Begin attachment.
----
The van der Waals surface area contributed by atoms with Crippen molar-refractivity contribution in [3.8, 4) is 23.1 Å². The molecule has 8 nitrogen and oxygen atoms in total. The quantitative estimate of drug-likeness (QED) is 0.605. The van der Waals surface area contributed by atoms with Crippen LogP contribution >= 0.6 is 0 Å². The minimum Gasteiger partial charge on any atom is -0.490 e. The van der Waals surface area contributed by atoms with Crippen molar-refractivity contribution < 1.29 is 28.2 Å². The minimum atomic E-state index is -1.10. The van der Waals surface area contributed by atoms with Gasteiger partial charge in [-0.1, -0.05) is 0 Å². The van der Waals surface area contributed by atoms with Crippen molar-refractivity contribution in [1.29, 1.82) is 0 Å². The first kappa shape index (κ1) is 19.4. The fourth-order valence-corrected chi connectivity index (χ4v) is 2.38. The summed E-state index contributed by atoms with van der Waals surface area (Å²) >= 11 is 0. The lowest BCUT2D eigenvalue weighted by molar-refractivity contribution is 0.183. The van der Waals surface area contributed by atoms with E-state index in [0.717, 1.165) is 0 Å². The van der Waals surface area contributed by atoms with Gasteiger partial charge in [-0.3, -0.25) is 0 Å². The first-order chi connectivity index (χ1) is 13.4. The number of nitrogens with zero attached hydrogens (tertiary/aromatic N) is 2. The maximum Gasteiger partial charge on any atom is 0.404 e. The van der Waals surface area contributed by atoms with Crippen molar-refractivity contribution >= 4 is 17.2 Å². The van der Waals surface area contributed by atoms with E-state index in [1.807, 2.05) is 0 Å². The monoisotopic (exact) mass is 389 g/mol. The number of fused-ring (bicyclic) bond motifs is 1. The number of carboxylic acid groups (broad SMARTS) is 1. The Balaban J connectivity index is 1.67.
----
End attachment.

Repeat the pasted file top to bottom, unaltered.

The van der Waals surface area contributed by atoms with Crippen molar-refractivity contribution in [3.8, 4) is 23.1 Å². The molecule has 8 nitrogen and oxygen atoms in total. The quantitative estimate of drug-likeness (QED) is 0.605. The van der Waals surface area contributed by atoms with Crippen LogP contribution >= 0.6 is 0 Å². The minimum Gasteiger partial charge on any atom is -0.490 e. The van der Waals surface area contributed by atoms with Crippen molar-refractivity contribution < 1.29 is 28.2 Å². The minimum atomic E-state index is -1.10. The van der Waals surface area contributed by atoms with Gasteiger partial charge in [-0.1, -0.05) is 0 Å². The van der Waals surface area contributed by atoms with Crippen molar-refractivity contribution in [1.29, 1.82) is 0 Å². The first kappa shape index (κ1) is 19.4. The fourth-order valence-corrected chi connectivity index (χ4v) is 2.38. The summed E-state index contributed by atoms with van der Waals surface area (Å²) >= 11 is 0. The lowest BCUT2D eigenvalue weighted by molar-refractivity contribution is 0.183. The van der Waals surface area contributed by atoms with E-state index in [0.717, 1.165) is 0 Å². The van der Waals surface area contributed by atoms with Gasteiger partial charge in [-0.3, -0.25) is 0 Å². The first-order chi connectivity index (χ1) is 13.4. The number of nitrogens with zero attached hydrogens (tertiary/aromatic N) is 2. The maximum Gasteiger partial charge on any atom is 0.404 e. The van der Waals surface area contributed by atoms with Crippen molar-refractivity contribution >= 4 is 17.2 Å². The van der Waals surface area contributed by atoms with E-state index in [1.807, 2.05) is 0 Å². The monoisotopic (exact) mass is 389 g/mol. The number of fused-ring (bicyclic) bond motifs is 1. The number of carboxylic acid groups (broad SMARTS) is 1. The Balaban J connectivity index is 1.67.